Israel widens evacuation orders as it shifts its offensive to southern Gaza

    WORLD  03 December 2023 - 17:32

    Israel’s military on December 3 ordered more areas in and around Gaza’s second-largest city of Khan Younis to evacuate, as it shifted its offensive to the southern half of the territory where it says many Hamas leaders are hiding.

    Heavy bombardments were reported overnight and into Sunday in the area of Khan Younis and the southern city of Rafah, as well as parts of the north that had been the focus of Israel’s blistering air and ground campaign, AP reports.

    Many of the territory’s 2.3 million people are crammed in the south after Israeli forces ordered civilians to leave the north in the early days of the 2-month-old war, sparked by an October 7 attack by Hamas and other militants that killed about 1,200 people, mostly civilians, in southern Israel. Around 240 more were taken hostage.

    With the resumption of fighting, hopes receded that another temporary truce could be negotiated. A weeklong cease-fire, which expired Friday, had facilitated the release of dozens of Gaza-held Israeli and foreign hostages and Palestinians imprisoned by Israel.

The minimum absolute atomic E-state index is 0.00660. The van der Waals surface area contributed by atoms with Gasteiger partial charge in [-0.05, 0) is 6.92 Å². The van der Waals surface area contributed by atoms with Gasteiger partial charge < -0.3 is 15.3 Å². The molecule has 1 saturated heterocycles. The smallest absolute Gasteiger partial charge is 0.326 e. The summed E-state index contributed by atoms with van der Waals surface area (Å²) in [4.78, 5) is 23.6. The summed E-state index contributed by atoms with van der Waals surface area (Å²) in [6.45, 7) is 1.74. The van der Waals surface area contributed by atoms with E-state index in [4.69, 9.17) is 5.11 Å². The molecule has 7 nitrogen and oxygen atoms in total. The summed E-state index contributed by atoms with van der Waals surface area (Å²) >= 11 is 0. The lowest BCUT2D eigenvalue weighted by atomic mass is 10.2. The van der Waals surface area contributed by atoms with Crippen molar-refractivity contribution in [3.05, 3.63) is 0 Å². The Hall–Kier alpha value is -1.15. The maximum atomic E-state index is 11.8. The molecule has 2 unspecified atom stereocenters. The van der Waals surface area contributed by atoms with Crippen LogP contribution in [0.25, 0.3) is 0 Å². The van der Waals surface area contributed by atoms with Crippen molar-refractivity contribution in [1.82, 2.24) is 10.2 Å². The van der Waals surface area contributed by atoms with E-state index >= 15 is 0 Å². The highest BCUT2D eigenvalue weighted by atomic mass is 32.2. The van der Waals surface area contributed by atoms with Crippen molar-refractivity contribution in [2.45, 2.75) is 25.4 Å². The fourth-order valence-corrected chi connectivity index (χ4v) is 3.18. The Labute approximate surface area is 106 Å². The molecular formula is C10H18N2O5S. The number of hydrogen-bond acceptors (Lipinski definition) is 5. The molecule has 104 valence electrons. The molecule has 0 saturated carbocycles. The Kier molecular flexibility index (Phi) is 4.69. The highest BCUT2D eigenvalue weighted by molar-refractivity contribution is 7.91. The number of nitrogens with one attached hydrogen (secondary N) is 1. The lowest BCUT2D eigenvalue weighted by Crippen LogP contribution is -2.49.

“We will continue the war until we achieve all its goals, and it’s impossible to achieve those goals without the ground operation,” Prime Minister Benjamin Netanyahu said in an address Saturday night.

    Since the cease-fire collapsed, Hamas has fired scores of rockets into Israel, setting off air raid sirens across southern and central areas. Most rockets are intercepted or fall in open areas, but the fire continues to disrupt life across wide swaths of Israel. Over 200,000 Israelis have been evacuated from their homes along the Gaza and Lebanon borders due to rocket fire since Oct 7.